Since the trip to Hawaii is going to take many weeks, one of our requirements for the SolarSurfer is to have two-way satellite communication during the journey. We decided to use the RockBLOCK modem from Rock Seven to fulfill this requirement. The RockBLOCK features a modem which can talk with the Iridium satellite constellation. The Iridium satellite network is unique in that it can reach everywhere on Earth and not just terrestrial locations like many other satellite constellations. This is important to us, because the SolarSurfer will be operating out in the open ocean.
By using the IridiumSBD library for Arduino, we were able to start sending messages over the air the day we got the modem. This library employs a callback function to enable processing during the possibly-long message sending process. To play nicely with the Iridium callback, we organized our control code into a function that could be called from the Iridium callback and from the normal Arduino loop function. This allows the SolarSurfer to operate normally whether sending an Iridium message or not. You can check out the full implementation in the src/solarsurfer.pde file of our SolarSurferCore repository.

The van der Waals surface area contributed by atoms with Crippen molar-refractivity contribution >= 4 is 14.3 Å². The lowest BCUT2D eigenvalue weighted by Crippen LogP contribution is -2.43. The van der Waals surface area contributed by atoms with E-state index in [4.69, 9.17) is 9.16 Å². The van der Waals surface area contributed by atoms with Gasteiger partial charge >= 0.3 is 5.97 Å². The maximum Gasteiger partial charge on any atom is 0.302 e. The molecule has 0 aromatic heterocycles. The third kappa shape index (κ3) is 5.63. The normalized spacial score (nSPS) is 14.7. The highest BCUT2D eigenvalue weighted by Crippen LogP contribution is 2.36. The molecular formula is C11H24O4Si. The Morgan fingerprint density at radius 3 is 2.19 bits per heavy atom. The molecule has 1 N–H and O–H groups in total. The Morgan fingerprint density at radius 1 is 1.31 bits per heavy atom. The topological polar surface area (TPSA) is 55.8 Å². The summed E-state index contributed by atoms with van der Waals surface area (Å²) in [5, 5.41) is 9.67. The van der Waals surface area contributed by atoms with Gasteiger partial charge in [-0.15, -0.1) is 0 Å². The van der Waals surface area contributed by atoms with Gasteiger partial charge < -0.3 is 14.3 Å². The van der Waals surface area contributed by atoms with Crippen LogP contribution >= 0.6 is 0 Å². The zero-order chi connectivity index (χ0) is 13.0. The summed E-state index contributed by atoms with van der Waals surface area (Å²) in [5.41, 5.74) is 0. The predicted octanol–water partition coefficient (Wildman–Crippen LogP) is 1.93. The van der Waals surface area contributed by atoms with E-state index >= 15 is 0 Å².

One of the limitations with the Iridium service is the extremely small amount of data that can be sent and received. Iridium messages can be up to 340 bytes, although Rock Seven charges for every 50 bytes. Since messages can be up to 20 cents each (if you prepay for only 50 messages) we opted to build our messages around a 50 byte limit. To put that in perspective, the size of this log post is about 3500 characters or 14,000 bytes. It would cost a whopping $41 to send this content over Iridium through Rock Seven's service. It's a good thing normal Internet access doesn't cost that much...
With everything in place, the end-to-end communication looks a bit like this:
We had this setup built in time to try out for our Ocean Test No. 3, and the setup worked great! We were even able to make auto-updating maps and graphs using data from SolarSurferAPI that we used to follow the surfboard while it was out in the ocean overnight - but more on that in a future post.
Thanks for reading, and stay tuned for more SolarSurfer updates!